In First Things today, it was asserted that Christian faith cannot live without culture. This is true, but the question is, what kind of culture, if there is one, or is there a diversity of culture.
Culture represents the values we hold most dearly and those values are the things that we will live and die for. I think that question needs to be asked and answered, "is Christian faith about belief, belonging, or behavior"? Is there a "Christian culture"? And is Christian faith an exclusivist faith or it is just a reflection of culture itself?
I think that tradition is part of culture, which also adheres to religon and religon's "values". Muslims adhere to a strict culture that is defined by their law, which impacts their culture, in dress, and behavior. On the other hand, the West for the most part, has freedom of conviction and conscience in form of worship, which leads to diversity within culture. Is Christian faith about conformity to the Law, as in Muslim culture, or is Christian faith about diversity and freedom of expression?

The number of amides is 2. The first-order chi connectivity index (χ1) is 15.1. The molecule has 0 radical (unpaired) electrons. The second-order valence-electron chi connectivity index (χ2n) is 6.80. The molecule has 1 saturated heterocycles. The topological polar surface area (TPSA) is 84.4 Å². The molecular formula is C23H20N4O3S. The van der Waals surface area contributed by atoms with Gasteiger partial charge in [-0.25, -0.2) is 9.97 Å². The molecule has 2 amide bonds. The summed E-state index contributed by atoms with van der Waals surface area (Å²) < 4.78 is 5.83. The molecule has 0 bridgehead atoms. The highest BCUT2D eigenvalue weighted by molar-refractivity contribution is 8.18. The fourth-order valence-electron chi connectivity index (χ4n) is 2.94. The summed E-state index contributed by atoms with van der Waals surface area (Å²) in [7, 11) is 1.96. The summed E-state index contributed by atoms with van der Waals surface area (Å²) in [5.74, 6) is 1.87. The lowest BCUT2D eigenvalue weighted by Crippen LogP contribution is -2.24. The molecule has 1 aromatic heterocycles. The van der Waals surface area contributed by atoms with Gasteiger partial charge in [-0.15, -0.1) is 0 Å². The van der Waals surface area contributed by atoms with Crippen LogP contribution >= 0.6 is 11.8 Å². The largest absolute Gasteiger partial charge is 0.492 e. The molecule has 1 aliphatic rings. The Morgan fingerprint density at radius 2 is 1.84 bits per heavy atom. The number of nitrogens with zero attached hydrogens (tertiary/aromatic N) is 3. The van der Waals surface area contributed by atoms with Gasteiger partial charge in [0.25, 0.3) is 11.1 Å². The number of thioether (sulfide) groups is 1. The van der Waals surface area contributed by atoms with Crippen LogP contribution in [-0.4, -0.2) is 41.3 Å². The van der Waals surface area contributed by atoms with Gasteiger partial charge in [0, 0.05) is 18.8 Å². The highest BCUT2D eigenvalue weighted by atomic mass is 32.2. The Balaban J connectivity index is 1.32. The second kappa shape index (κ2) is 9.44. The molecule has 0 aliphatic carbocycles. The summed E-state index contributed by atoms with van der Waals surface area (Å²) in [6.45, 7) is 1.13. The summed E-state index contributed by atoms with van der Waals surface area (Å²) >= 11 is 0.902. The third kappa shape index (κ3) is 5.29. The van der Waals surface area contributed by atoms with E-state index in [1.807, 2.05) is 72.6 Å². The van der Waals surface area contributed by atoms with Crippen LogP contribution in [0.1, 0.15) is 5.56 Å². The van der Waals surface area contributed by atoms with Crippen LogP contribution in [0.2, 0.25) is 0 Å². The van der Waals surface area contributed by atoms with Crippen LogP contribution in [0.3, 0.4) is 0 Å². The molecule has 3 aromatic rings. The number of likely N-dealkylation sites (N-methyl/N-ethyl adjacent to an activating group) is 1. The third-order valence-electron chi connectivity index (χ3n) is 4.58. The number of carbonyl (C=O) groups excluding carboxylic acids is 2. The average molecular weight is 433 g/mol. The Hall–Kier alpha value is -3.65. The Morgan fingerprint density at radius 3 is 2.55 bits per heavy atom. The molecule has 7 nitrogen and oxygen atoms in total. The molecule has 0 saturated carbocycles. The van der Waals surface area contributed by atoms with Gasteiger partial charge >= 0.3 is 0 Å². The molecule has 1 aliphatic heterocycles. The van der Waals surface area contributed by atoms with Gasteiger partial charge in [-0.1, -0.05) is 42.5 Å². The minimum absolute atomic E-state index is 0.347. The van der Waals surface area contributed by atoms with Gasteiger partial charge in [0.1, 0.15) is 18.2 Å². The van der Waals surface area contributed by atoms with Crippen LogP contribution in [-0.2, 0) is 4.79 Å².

The Laws that we hold to are the laws that define our identity as they are things that protect our values. Values cannot be uniform, unless one wants to limit a liberal society. A liberal society is based on reason and not "revelational texts", like theocracys are. I think that whenever a government is defined by "god", we have problems, because it lends itself to justify predjuidice and exclusivity, which undermines universal ethical decision-making. Humans, not "god" are the creators of governments, and the humans who lead the government are responsible as to the type of government that exists and how it governs. Therefore, good government is most important and good governement is only as good as it is limited.
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